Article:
In Tom Jones, Henry Fielding once wrote: “Indeed, I have observed (though it may seem unaccountable to the reader) that this guard of prudence, like the trained bands, is always readiest to go on duty where there is the least danger.”
The “trained bands” in 18th century England were a sort of military reserve of local citizenry, and Fielding notes that they were often criticized for incompetence and cowardice. Which brings to mind the Virgin Ben, who is smarting this week in his Clown Hall column from TBogg’s tidy summation of his own prudence (“some people choose celibacy, while others have it thrust upon them. Poor Ben. He no more chose abstinence than Clarence Thomas chose to be black.”) But Ben is proud of the moral superiority his immaculate condition confers, which somehow lends him the expertise needed to pen his new tome entitled Porn Generation: How Social Liberalism is Corrupting Our Future.
Such heated, inarticulate and unreasoned hatred for moral standards should not be shocking. Social liberalism seeks to promote a “live and let live” society wherein all types of deviant behavior is tolerated and accepted.
By discarding traditional morality in favor of amoralism, we have catered to the lowest common denominator. Social liberals have taken control of our culture through music, film, television and other mass media. R-rated films today often include soft-core pornography; television shows like “Friends” promote a fun-filled, promiscuous lifestyle with no consequences; rap music is misogynistic, glorifying its own degradation; pop music holds aloft cultural wrecking balls like Madonna as empowered feminist heroes.
Although his previous works have been pockmarked with factual errors, Ben is still quite smugly Better Than All That. In proudly trumpeting his own purity and measuring the decline of western civilization by using himself as a yardstick, Ben joins a long tradition of patronizing, intolerant right-wing kooks who practice bigotry and hypocrisy for fun and profit.
He writes a book called Porn Generation, for starters. Not Low SAT Score or High Triglyceride Generation. It’s called Porn Generation, for which he tells us he interviewed many porn stars. Nice. Ben gets to stare unblinkingly at this most popular of past times without ever taking responsibility for it. In this he is much like the agents for the New York Society for Suppression of Vice (NYSSV), who used to show up at Minsky’s burlesque house in the 30s and “tisk-tisk” as they counted the number of bosoms that appeared each evening. It’s a neat trick if you can manage it — you get to take a bath in the so-called “depravity” even as you’re railing against it, and in Ben’s case, capitalize on a sexy title to make a fast buck.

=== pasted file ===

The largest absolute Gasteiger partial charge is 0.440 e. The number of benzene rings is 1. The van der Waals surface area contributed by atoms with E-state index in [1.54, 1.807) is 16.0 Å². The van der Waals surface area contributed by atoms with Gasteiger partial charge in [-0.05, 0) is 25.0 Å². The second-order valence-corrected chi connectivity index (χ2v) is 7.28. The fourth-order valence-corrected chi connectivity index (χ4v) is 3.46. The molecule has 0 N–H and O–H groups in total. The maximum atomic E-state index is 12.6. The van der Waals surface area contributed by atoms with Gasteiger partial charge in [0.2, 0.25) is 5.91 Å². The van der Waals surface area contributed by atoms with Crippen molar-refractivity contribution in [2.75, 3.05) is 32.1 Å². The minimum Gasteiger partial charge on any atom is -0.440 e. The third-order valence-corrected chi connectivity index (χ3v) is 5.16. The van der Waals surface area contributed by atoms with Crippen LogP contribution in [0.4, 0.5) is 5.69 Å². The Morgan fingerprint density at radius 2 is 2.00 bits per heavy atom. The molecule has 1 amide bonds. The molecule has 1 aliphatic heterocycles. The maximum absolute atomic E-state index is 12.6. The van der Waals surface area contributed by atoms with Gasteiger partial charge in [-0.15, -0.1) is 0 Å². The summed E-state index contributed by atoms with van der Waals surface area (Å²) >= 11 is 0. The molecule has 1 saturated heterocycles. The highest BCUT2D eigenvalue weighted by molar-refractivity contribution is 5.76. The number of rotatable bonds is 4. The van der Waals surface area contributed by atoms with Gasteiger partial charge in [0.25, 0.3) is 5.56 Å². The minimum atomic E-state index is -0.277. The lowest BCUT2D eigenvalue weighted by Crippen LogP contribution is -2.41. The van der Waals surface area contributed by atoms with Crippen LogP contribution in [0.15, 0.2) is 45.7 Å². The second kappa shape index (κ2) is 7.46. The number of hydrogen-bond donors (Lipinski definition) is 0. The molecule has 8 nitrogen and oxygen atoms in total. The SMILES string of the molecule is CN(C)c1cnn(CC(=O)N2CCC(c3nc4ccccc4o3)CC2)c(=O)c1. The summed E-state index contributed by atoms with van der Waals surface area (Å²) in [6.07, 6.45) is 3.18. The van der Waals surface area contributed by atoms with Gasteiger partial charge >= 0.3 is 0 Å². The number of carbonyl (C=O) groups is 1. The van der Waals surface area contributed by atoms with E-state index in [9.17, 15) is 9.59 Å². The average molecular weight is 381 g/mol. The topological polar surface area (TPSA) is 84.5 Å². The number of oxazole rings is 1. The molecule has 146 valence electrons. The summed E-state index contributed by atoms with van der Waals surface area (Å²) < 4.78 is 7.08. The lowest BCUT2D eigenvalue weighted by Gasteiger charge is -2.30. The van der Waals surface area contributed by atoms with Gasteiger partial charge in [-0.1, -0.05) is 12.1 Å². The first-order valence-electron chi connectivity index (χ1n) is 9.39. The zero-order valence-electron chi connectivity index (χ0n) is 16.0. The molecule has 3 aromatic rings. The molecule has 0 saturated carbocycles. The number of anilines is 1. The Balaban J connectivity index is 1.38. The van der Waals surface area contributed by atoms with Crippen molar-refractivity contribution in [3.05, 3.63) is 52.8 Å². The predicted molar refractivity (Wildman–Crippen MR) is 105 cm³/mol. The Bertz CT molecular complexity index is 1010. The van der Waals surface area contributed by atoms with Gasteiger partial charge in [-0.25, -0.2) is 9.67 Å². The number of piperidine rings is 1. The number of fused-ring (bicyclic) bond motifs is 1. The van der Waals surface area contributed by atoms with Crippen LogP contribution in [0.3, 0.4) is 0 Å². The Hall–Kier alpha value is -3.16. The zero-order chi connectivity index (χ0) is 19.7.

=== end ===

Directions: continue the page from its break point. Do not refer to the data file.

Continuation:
The NYSSV was the bastard child of Anthony Comstock, who like Ben appointed himself arbiter of public morality with no more than the dubious qualification of a hairy palm. He managed to get Walt Whitman fired from the Department of the Interior for writing Leaves of Grass, campaigned against birth control, cried out against George Bernard Shaw for his “smutty” plays, and directed the burning of 120 tons of literature — including works by Dos Passos and Hemmingway. Comstock was downright dangerous. So far the Virgin Ben is just an annoying, grubby little opportunist.
In her excellent book Striptease: The Untold History Of The Girlie Show,Rachael Shteir notes that the early crusaders against burlesque like Comstock and Sumner were basically promoting themselves as civic leaders by playing into class and ethnic bigotry. The broad physical comedy and risque dancing found at the burlesque halls were the entertainment of working class patrons, who were often immigrants and enjoyed a show whose appreciation did not depend on tremendous cultural sophistication. When Fiorello LaGuardia finally closed the burlesque halls in New York in 1939, it is telling that the ban on nudity did not apply to the high-brow shows put on at the time just down the street by Flo Ziegfeld, where long legged beauties regularly posed bare-ass naked for the enjoyment of the upper classes at a much higher price. Likewise, Ben picks his pop-culture targets with care. It is the common man who cannot be trusted with his own penis.
When Mary Carey made her trip to Washington to profess her love for George Bush, at least she was honest about her intentions — she has a flair for self-promotion and the desire to make a buck. But Ben cannot lay claim to either the honesty or the self-awareness of a Bush-loving porn star. His imminent dread that she will corrupt him and (God forbid) others like him is, quite frankly, unneccessary.